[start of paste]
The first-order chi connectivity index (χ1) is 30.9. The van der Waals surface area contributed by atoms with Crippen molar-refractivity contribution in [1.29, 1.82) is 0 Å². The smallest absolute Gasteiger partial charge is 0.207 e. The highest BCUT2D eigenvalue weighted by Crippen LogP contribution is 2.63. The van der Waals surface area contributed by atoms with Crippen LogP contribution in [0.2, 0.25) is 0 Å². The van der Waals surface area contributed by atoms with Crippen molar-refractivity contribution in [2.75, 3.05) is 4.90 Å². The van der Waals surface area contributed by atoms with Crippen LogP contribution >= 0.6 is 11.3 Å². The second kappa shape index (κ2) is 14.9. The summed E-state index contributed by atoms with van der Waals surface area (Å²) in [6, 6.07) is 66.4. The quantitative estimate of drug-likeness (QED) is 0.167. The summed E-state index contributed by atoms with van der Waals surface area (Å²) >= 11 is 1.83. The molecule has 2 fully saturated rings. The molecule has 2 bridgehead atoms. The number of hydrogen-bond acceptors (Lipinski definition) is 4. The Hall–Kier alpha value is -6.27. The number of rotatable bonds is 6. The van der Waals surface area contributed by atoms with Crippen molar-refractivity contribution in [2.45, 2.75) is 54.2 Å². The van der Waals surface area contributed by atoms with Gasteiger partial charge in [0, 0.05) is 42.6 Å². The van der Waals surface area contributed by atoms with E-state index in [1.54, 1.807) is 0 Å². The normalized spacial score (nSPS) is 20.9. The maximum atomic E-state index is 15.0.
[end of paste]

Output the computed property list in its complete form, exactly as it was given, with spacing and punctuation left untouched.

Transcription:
The first-order chi connectivity index (χ1) is 30.9. The van der Waals surface area contributed by atoms with Crippen molar-refractivity contribution in [1.29, 1.82) is 0 Å². The smallest absolute Gasteiger partial charge is 0.207 e. The highest BCUT2D eigenvalue weighted by Crippen LogP contribution is 2.63. The van der Waals surface area contributed by atoms with Crippen LogP contribution in [0.2, 0.25) is 0 Å². The van der Waals surface area contributed by atoms with Crippen molar-refractivity contribution in [2.75, 3.05) is 4.90 Å². The van der Waals surface area contributed by atoms with Crippen LogP contribution >= 0.6 is 11.3 Å². The second kappa shape index (κ2) is 14.9. The summed E-state index contributed by atoms with van der Waals surface area (Å²) in [6, 6.07) is 66.4. The quantitative estimate of drug-likeness (QED) is 0.167. The summed E-state index contributed by atoms with van der Waals surface area (Å²) >= 11 is 1.83. The molecule has 2 fully saturated rings. The molecule has 2 bridgehead atoms. The number of hydrogen-bond acceptors (Lipinski definition) is 4. The Hall–Kier alpha value is -6.27. The number of rotatable bonds is 6. The van der Waals surface area contributed by atoms with Crippen molar-refractivity contribution in [2.45, 2.75) is 54.2 Å². The van der Waals surface area contributed by atoms with Gasteiger partial charge in [0, 0.05) is 42.6 Å². The van der Waals surface area contributed by atoms with E-state index in [1.54, 1.807) is 0 Å². The normalized spacial score (nSPS) is 20.9. The maximum atomic E-state index is 15.0.